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The numbers of possible continuous $f(x)$ defiend on $[0,1]$ for which $I_1=\int_0^1 f(x)dx = 1,~I_2=\int_0^1 xf(x)dx = a,~I_3=\int_0^1 x^2f(x)dx = a^2 $ is/are

$(\text{A})~~1~~~(\text{B})~~2~~(\text{C})~~\infty~~(\text{D})~~0$

I have tried the following: Applying ILATE (the multiplication rule for integration) - nothing useful comes up, only further complications like the primitive of the primitive of f(x). No use of the given information either. Using the rule $$ \int_a^b g(x)dx = \int_a^b g(a+b-x)dx$$ I solved all three constraints to get $$ \int_0^1 x^2f(1-x)dx = (a-1)^2 \\ \text{or} \int_0^1 x^2[f(1-x)+f(x)]dx = (a-1)^2 +a^2 \\$$ Then I did the following - if f(x) + f(1-x) is constant, solve with the constraints to find possible solutions. Basically I was looking for any solutions where the function also follows the rule that f(x) + f(1-x) is constant. Solving with the other constraints, I obtained that f(x) will only follow all four constraints if the constant [= f(x) + f(1-x)] is 2, and a is $\frac{√3\pm1}{2}$.

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    $\begingroup$ What have you tried? Please show your attempts at this problem. $\endgroup$ Aug 26 '19 at 17:43
  • $\begingroup$ I have tried using the multiplication rule for integrals to try and reach a point where I can use the given information, but have not succeeded. $\endgroup$
    – Green05
    Aug 26 '19 at 18:17
  • $\begingroup$ Can you update the question with what you have tried? $\endgroup$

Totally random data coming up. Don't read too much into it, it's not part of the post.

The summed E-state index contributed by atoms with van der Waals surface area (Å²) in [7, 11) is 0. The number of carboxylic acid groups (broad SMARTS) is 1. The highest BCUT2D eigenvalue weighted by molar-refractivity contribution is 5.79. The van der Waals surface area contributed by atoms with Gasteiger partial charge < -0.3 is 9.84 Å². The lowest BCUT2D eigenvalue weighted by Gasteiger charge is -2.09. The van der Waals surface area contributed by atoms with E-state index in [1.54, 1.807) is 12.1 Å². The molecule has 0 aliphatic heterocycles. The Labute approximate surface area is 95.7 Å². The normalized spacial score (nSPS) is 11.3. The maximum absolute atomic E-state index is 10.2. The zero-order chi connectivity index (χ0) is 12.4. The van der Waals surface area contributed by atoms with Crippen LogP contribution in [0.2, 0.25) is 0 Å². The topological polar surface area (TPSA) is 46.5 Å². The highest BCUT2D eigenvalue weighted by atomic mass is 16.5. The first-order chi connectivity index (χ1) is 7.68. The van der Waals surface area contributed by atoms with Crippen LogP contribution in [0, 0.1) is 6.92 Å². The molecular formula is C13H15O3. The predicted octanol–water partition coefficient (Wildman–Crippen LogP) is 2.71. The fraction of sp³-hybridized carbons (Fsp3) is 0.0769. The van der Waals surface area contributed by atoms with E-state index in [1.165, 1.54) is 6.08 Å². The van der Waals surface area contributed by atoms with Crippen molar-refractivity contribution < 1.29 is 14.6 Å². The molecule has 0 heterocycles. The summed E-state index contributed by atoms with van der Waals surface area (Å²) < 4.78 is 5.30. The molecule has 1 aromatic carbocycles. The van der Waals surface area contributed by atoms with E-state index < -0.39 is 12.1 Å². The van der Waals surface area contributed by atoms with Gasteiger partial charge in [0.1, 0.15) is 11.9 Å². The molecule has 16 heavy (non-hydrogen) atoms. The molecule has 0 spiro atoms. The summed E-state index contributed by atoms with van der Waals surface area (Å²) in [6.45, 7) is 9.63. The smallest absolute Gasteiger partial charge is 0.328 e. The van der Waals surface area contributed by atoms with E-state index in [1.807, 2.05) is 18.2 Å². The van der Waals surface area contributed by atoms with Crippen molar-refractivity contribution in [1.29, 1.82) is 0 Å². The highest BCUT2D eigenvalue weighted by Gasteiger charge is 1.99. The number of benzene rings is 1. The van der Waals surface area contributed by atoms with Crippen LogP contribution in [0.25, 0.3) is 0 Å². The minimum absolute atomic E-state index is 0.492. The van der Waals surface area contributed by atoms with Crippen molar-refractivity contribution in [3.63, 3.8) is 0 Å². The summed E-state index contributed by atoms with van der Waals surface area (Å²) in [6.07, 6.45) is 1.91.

– Axion004
    Aug 26 '19 at 18:29
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Apply Integration by parts on $I_2$, you will get

\begin{equation} a = x-1 \end{equation}

Also apply Integration by parts on $I_3$, you will get

\begin{equation} a^2 = x^2 - 1 \end{equation}

Above two equation satisfy only when $x=1$ and $a=0$

If you put these values in $I_2$, you will get

\begin{equation} I_2 = \int_{0}^{1} f(x) dx = 0 \end{equation} which contradict with $I_1$ so There is no such function. Ans is (D) $0$.

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  • $\begingroup$ Not possible. We apply the limits after integration, so x cannot remain. $\endgroup$
    – Green05
    Aug 27 '19 at 4:09
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The simplest approach is via statistics. You're counting pdfs on $[0,\,1]$ of variance $0$. A $0$-variance variable is constant. Since the Dirac Delta is disqualified for not being a function, zero functions succeed.

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  • $\begingroup$ Sorry, I have no idea what you mean. Could you attach links to these topics? I have not heard of these. $\endgroup$
    – Green05
    Aug 27 '19 at 4:13
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    $\begingroup$ @Green05 I've done that. $\endgroup$
    – J.G.
    Aug 27 '19 at 6:23

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